Microsoft said to be in talks on linking with AOL

Microsoft and Time Warner have explored a variety of possible combinations of the MSN Internet portal with America Online.

Microsoft and Time Warner have explored a variety of possible combinations of the former's MSN Internet portal with the latter's America Online operations, including a merger of the two into a new company that would be jointly owned, according to several people involved in the talks.

The discussions were initiated by Microsoft, which has Google, its new archrival, clearly in its sights. Microsoft is trying to focus its Internet operations on its developing Web-search product rather than its Web portal and Internet access business, which it no longer sees as strategically important.

Microsoft offered to sell its MSN Internet portal and dial-up subscriber business both to America Online and to Yahoo, according to several people with knowledge of the talks. While Yahoo considered and quickly rejected the proposal, Time Warner, the parent of America Online, expressed interest.

Top executives at the companies discussed a variety of potential transactions as recently as three weeks ago. Those talks, however, are in suspension as Microsoft considers its strategic position, people involved in the discussions said.

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Representatives of Time Warner, Microsoft and Yahoo declined to comment.

The most elaborate proposal being discussed would involve combining America Online with the MSN Internet portal and dial-up Internet business, creating the world's largest Internet company. The venture's Web search would be provided by Microsoft. That combination would be a significant blow to Google, which provides the Web search on AOL's services. This year, 11 percent of Google revenue came from advertising it placed on AOL sites.

A combination of AOL and MSN would have 18 percent of the search market in the United States, according to Nielsen NetRatings, making it third after Google, with 46 percent, and Yahoo, with 23 percent.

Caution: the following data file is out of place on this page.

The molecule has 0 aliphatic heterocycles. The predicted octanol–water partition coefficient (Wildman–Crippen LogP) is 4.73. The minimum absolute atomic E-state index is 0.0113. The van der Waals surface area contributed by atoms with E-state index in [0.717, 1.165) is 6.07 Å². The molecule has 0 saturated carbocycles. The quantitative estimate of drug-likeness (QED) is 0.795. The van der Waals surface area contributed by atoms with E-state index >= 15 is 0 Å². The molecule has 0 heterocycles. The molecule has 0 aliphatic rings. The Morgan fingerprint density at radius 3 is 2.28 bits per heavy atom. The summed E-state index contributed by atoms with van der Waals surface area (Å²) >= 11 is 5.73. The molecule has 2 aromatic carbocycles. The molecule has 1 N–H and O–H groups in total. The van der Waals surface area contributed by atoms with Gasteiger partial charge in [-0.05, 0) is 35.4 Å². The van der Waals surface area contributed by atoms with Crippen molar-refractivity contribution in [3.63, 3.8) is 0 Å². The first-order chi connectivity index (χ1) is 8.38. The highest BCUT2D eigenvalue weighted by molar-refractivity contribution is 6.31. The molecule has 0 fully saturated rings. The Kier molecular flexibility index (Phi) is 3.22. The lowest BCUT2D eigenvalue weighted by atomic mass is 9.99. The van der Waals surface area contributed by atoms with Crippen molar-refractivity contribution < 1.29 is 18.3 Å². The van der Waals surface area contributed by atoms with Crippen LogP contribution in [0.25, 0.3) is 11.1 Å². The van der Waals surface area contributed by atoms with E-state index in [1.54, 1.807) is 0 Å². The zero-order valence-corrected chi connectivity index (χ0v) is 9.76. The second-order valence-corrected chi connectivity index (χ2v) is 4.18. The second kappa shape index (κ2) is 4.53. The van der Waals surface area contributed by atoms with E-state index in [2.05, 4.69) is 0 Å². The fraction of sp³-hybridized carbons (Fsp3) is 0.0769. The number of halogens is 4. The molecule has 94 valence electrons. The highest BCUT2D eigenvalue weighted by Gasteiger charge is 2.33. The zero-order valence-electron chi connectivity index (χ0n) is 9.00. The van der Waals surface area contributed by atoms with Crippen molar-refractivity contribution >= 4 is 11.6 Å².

Indeed, much of Microsoft's motivation to do such a deal is to head off a threat it sees from Google. Microsoft's worry is not so much Google's Web search business.

Microsoft sees in Google the potential to offer a variety of Internet services, using Google's vast network of servers, making it less necessary for people to buy Microsoft software or even computers with the Microsoft Windows operating system. Moreover, Google could offer free desktop software as well, supported by its network of advertisers.

"Ultimately Microsoft knows that the software landscape will shift from the desktop to the hybrid of the Internet and the desktop," said Gene Munster, an analyst with Piper Jaffray. "Google has thrown out warning shots that they will be players in many of the significant areas of software."

Time Warner, meanwhile, has been trying to figure out if AOL fits into its amalgamation of companies, especially because AOL's core dial-up Internet access business, while profitable, is shrinking as customers shift to high-speed service provided by telephone and cable companies.

AOL has been trying to build a free, advertiser-supported portal business. Combining that effort with Microsoft's large MSN portal, along with Microsoft's popular Hotmail e-mail service, could accelerate AOL's progress toward its goals.

The merged company would leap past Yahoo as the biggest

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